For those days where commuting is an unavoidable necessity, think of it as an opportunity to develop patience and a Zen attitude. Suffering deepens character and after a couple of years of this hassle your character will be very deep indeed. While stuck in long lines for the bus, trudging through the snow to distant subway stops, or gingerly biking through the heavy traffic on the East Side, meditate on the suffering of all sentient beings. Think especially about anyone who has to ride the F train—they’ve had it tough for decades!

Your worry about seeing your friends in other boroughs is valid; I had a friend who moved to Forest Hills four years back and I haven’t seen him since. But true friendships will survive this tunnel hiatus period. Remember, you can take the G and meet in Brooklyn or Queens, and swap visits—my guess is people will be excited to see the strange culture that evolves during these years when Williamsburg is cut off from the rest of the city. It’s going to be like Easter Island up in that piece.

Also, let’s be honest: Williamsburg could use a time out. The pace of gentrification in the neighborhood has of late moved from “hyper” to “explosive." I was out last night for an event on Wythe Avenue, and since the last time I visited a couple of years back, about five hotels have sprouted like mushrooms from the Earth. It felt more like South Beach than North Brooklyn, and while it was fun to see so many people out and enjoying a pleasant summer night, if any more development occurs in that area it might collapse under its own weight and form some kind of yupster black hole that sucks half the city down with it.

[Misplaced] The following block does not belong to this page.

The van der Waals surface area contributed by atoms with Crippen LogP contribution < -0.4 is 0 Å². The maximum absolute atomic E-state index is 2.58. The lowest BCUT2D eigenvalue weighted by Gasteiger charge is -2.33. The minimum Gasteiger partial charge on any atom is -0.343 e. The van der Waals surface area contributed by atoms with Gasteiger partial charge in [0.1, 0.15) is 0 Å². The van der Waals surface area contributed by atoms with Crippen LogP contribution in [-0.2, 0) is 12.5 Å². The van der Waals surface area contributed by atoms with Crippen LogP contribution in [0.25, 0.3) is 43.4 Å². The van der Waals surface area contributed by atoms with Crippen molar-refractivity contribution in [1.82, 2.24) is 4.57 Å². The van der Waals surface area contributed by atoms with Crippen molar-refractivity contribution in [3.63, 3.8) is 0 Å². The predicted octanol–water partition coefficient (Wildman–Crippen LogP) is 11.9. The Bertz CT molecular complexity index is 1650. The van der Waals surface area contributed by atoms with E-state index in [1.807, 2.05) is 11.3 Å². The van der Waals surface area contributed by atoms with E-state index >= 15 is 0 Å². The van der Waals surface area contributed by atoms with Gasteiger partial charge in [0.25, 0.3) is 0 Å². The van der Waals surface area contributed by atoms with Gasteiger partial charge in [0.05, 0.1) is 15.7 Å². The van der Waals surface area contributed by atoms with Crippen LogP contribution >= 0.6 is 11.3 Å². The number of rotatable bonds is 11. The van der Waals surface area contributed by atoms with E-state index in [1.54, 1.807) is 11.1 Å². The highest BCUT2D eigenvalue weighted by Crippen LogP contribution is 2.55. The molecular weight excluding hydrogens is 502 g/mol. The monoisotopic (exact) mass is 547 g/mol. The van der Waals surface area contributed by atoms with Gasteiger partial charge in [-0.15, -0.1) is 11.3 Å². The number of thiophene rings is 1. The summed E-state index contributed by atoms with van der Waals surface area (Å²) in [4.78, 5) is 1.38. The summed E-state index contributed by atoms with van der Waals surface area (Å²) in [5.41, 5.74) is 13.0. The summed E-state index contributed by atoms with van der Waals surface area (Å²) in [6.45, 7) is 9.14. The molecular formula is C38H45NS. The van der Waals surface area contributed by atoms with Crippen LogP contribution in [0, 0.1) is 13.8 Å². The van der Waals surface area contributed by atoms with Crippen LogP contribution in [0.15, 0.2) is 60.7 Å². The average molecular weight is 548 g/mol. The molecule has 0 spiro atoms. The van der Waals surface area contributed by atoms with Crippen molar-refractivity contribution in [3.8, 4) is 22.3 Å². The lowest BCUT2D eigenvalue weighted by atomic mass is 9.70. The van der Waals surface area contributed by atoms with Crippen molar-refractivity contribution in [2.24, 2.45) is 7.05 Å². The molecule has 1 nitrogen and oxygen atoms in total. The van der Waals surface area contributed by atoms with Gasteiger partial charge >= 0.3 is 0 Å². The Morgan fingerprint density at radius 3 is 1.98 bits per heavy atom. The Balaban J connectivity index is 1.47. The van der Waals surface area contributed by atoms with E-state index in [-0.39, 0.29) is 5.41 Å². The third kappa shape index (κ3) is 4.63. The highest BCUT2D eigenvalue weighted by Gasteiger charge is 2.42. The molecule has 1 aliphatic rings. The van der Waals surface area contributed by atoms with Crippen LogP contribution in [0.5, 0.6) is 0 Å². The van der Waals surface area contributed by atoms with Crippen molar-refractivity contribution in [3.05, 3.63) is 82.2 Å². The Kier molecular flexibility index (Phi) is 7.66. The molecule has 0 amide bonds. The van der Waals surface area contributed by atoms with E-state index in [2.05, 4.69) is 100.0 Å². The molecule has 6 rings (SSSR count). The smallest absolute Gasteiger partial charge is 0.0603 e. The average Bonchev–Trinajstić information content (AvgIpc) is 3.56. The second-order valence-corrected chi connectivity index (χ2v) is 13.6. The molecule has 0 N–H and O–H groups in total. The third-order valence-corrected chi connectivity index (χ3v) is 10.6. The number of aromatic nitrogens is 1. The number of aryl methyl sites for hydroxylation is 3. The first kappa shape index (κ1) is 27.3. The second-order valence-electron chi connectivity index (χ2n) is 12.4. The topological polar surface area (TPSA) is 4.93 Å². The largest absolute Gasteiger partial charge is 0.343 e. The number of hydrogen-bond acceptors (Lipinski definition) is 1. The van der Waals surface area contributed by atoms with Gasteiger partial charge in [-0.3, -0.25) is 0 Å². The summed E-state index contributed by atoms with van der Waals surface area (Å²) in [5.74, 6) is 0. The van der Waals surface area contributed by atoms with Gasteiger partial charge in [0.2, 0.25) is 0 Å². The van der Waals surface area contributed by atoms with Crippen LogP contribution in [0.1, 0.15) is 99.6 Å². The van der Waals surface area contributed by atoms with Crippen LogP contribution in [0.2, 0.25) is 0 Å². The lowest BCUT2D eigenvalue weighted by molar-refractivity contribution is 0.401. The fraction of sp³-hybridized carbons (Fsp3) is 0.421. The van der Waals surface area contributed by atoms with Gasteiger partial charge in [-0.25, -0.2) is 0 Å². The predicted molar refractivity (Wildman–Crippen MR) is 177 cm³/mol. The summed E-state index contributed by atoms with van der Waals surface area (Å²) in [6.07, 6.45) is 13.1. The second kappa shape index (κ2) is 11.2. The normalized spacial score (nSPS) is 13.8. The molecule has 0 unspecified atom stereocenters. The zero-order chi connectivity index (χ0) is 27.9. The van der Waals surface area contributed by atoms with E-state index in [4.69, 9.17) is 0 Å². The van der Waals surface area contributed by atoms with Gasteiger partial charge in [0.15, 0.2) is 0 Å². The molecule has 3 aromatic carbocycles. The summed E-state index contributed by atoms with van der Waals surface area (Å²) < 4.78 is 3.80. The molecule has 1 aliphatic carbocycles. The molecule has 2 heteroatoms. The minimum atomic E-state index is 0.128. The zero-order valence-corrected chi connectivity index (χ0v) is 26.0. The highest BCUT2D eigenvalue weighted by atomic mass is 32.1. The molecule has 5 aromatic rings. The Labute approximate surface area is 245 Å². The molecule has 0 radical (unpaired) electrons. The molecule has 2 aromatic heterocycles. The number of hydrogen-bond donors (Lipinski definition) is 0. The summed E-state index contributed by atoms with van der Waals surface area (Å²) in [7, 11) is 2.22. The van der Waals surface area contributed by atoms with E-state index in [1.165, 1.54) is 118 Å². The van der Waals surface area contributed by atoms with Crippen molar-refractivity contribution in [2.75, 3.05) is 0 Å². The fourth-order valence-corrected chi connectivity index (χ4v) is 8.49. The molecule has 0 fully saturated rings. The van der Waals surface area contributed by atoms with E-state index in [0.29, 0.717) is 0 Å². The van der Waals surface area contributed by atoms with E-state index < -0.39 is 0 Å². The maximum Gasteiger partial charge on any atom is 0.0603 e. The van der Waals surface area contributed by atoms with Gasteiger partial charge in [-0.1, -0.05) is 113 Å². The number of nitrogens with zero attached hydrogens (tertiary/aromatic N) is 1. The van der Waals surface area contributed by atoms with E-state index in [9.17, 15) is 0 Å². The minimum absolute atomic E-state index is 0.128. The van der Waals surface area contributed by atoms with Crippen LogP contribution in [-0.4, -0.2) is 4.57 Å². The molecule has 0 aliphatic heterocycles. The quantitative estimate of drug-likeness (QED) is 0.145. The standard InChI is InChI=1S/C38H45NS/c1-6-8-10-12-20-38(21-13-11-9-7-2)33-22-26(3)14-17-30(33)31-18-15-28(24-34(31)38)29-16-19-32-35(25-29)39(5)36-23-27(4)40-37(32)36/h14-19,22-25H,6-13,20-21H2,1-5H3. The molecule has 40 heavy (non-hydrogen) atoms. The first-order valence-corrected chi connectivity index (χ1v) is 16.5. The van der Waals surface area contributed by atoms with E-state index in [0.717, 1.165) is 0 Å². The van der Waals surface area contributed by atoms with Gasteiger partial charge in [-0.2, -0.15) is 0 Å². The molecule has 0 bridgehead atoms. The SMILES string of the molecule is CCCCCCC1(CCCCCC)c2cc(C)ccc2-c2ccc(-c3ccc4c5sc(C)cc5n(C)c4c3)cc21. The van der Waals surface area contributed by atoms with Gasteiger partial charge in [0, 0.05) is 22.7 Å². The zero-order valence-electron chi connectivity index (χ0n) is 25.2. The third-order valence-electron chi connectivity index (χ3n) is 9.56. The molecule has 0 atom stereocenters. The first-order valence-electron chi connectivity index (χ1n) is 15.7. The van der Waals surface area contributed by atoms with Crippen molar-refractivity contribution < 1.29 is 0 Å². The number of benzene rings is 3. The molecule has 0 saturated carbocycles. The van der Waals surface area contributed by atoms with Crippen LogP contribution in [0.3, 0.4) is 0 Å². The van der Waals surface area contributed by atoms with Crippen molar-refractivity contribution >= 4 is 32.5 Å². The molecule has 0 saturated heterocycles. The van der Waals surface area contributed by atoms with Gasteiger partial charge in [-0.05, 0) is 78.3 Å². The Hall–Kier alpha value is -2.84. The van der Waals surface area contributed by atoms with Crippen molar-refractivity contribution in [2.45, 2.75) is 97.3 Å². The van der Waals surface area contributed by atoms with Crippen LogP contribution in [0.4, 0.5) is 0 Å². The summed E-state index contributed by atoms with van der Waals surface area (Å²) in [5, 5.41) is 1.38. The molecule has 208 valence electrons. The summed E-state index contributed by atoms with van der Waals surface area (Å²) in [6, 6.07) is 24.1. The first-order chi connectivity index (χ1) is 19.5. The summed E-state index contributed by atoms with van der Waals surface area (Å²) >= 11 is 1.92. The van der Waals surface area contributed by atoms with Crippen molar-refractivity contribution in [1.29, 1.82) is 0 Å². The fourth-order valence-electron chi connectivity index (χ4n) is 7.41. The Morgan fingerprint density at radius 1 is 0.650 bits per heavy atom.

A final point: take the energy you save by not moving and channel it into political action—especially support for political candidates who believe in properly funding mass transit, as opposed to say highways upstate. Hurricane Sandy was an unexpected blow, but the system was already teetering on the edge of collapse from decades of being ignored by the powers that be. On September 13th, there’s a primary election for the next governor of New York State, who wields tremendous power of the purse over the MTA. Your participation can also make a difference with the still-evolving L train mitigation plan, and to what extent we’ll have adequate 24/7 Express Buses up 14th Street, enough cross-town bike lanes to handle the overflow traffic, and more frequent service on the JMZ and G trains. Make sure the candidate you support is committed to real, sustained, and transformative investment.



N.B.: If you really can’t face this new reality, consider that most rent-stabilized apartment renters have the right to sublet, though the process is somewhat complicated. It’s possible that there is someone who is making the reverse commute to Brooklyn who might want to swap places, and it could make both of your lives easier for a time.

Ask a Native New Yorker anything via email. Anonymity is assured.